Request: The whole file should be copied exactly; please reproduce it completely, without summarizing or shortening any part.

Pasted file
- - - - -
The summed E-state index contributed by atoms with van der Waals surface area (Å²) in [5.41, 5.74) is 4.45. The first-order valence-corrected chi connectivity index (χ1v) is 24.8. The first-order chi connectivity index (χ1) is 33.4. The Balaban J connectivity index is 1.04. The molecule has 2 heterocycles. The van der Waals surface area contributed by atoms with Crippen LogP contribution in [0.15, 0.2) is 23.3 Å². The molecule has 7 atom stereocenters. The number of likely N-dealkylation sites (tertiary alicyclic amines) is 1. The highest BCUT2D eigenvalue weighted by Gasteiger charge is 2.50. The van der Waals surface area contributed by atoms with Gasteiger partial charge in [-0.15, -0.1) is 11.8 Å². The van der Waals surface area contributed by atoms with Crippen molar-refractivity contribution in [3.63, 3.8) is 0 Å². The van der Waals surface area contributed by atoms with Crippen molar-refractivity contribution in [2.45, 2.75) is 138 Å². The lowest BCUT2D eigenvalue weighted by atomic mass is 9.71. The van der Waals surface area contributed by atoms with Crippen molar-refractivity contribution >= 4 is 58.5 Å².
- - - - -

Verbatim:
The summed E-state index contributed by atoms with van der Waals surface area (Å²) in [5.41, 5.74) is 4.45. The first-order valence-corrected chi connectivity index (χ1v) is 24.8. The first-order chi connectivity index (χ1) is 33.4. The Balaban J connectivity index is 1.04. The molecule has 2 heterocycles. The van der Waals surface area contributed by atoms with Crippen LogP contribution in [0.15, 0.2) is 23.3 Å². The molecule has 7 atom stereocenters. The number of likely N-dealkylation sites (tertiary alicyclic amines) is 1. The highest BCUT2D eigenvalue weighted by Gasteiger charge is 2.50. The van der Waals surface area contributed by atoms with Gasteiger partial charge in [-0.15, -0.1) is 11.8 Å². The van der Waals surface area contributed by atoms with Crippen molar-refractivity contribution in [3.63, 3.8) is 0 Å². The van der Waals surface area contributed by atoms with Crippen molar-refractivity contribution in [2.45, 2.75) is 138 Å². The lowest BCUT2D eigenvalue weighted by atomic mass is 9.71. The van der Waals surface area contributed by atoms with Crippen molar-refractivity contribution >= 4 is 58.5 Å².